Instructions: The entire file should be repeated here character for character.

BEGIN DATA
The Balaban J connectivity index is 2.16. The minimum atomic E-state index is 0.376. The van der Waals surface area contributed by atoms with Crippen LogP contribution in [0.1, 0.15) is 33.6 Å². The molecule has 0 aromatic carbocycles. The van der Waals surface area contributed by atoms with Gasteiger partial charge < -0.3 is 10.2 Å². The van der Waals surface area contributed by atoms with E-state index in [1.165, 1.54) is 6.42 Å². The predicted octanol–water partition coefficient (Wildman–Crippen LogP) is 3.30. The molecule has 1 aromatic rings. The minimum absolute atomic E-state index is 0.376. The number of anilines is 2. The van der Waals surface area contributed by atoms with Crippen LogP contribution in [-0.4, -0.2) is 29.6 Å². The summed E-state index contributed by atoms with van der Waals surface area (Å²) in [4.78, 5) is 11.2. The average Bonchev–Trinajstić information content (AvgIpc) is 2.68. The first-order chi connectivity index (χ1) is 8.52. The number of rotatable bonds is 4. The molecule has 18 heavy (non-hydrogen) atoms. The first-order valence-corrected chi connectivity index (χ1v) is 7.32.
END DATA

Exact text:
The Balaban J connectivity index is 2.16. The minimum atomic E-state index is 0.376. The van der Waals surface area contributed by atoms with Crippen LogP contribution in [0.1, 0.15) is 33.6 Å². The molecule has 0 aromatic carbocycles. The van der Waals surface area contributed by atoms with Gasteiger partial charge < -0.3 is 10.2 Å². The van der Waals surface area contributed by atoms with E-state index in [1.165, 1.54) is 6.42 Å². The predicted octanol–water partition coefficient (Wildman–Crippen LogP) is 3.30. The molecule has 1 aromatic rings. The minimum absolute atomic E-state index is 0.376. The number of anilines is 2. The van der Waals surface area contributed by atoms with Crippen LogP contribution in [-0.4, -0.2) is 29.6 Å². The summed E-state index contributed by atoms with van der Waals surface area (Å²) in [4.78, 5) is 11.2. The average Bonchev–Trinajstić information content (AvgIpc) is 2.68. The first-order chi connectivity index (χ1) is 8.52. The number of rotatable bonds is 4. The molecule has 18 heavy (non-hydrogen) atoms. The first-order valence-corrected chi connectivity index (χ1v) is 7.32.